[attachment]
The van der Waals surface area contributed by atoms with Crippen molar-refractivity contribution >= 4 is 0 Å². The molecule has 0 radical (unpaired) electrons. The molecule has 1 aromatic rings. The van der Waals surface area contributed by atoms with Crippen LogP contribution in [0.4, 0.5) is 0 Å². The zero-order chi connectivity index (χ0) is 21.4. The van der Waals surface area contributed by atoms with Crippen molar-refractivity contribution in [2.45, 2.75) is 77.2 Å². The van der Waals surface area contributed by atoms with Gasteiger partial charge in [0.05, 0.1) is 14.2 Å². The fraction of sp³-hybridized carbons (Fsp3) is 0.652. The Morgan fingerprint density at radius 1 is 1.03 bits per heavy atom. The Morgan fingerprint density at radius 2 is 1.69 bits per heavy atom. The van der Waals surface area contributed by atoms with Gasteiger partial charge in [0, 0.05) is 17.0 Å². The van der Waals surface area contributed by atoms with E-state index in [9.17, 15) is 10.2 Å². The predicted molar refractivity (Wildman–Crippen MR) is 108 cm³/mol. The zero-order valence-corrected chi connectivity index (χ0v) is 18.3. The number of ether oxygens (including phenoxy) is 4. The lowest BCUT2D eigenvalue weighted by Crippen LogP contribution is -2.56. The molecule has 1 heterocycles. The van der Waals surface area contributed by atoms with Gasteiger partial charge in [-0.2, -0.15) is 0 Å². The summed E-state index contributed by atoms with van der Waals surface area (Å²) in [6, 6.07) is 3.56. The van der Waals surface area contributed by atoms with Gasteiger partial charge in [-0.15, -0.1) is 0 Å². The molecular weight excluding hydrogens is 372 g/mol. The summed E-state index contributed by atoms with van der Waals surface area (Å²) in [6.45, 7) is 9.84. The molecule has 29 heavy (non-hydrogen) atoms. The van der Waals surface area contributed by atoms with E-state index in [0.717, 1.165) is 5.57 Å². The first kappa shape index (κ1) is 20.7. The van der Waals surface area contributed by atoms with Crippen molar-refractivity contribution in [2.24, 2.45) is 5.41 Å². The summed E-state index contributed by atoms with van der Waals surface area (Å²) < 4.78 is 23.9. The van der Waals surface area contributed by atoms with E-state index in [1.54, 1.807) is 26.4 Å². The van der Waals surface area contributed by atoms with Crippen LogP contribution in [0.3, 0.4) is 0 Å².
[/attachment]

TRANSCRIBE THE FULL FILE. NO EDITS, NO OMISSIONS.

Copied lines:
The van der Waals surface area contributed by atoms with Crippen molar-refractivity contribution >= 4 is 0 Å². The molecule has 0 radical (unpaired) electrons. The molecule has 1 aromatic rings. The van der Waals surface area contributed by atoms with Crippen LogP contribution in [0.4, 0.5) is 0 Å². The zero-order chi connectivity index (χ0) is 21.4. The van der Waals surface area contributed by atoms with Crippen molar-refractivity contribution in [2.45, 2.75) is 77.2 Å². The van der Waals surface area contributed by atoms with Gasteiger partial charge in [0.05, 0.1) is 14.2 Å². The fraction of sp³-hybridized carbons (Fsp3) is 0.652. The Morgan fingerprint density at radius 1 is 1.03 bits per heavy atom. The Morgan fingerprint density at radius 2 is 1.69 bits per heavy atom. The van der Waals surface area contributed by atoms with Gasteiger partial charge in [0, 0.05) is 17.0 Å². The van der Waals surface area contributed by atoms with E-state index in [9.17, 15) is 10.2 Å². The predicted molar refractivity (Wildman–Crippen MR) is 108 cm³/mol. The zero-order valence-corrected chi connectivity index (χ0v) is 18.3. The number of ether oxygens (including phenoxy) is 4. The lowest BCUT2D eigenvalue weighted by Crippen LogP contribution is -2.56. The molecule has 1 heterocycles. The van der Waals surface area contributed by atoms with Gasteiger partial charge in [-0.2, -0.15) is 0 Å². The summed E-state index contributed by atoms with van der Waals surface area (Å²) in [6, 6.07) is 3.56. The van der Waals surface area contributed by atoms with Gasteiger partial charge in [-0.15, -0.1) is 0 Å². The molecular weight excluding hydrogens is 372 g/mol. The summed E-state index contributed by atoms with van der Waals surface area (Å²) in [6.45, 7) is 9.84. The molecule has 29 heavy (non-hydrogen) atoms. The van der Waals surface area contributed by atoms with E-state index in [0.717, 1.165) is 5.57 Å². The first kappa shape index (κ1) is 20.7. The van der Waals surface area contributed by atoms with Crippen molar-refractivity contribution in [2.24, 2.45) is 5.41 Å². The summed E-state index contributed by atoms with van der Waals surface area (Å²) < 4.78 is 23.9. The van der Waals surface area contributed by atoms with E-state index in [1.54, 1.807) is 26.4 Å². The van der Waals surface area contributed by atoms with Crippen LogP contribution in [0.3, 0.4) is 0 Å².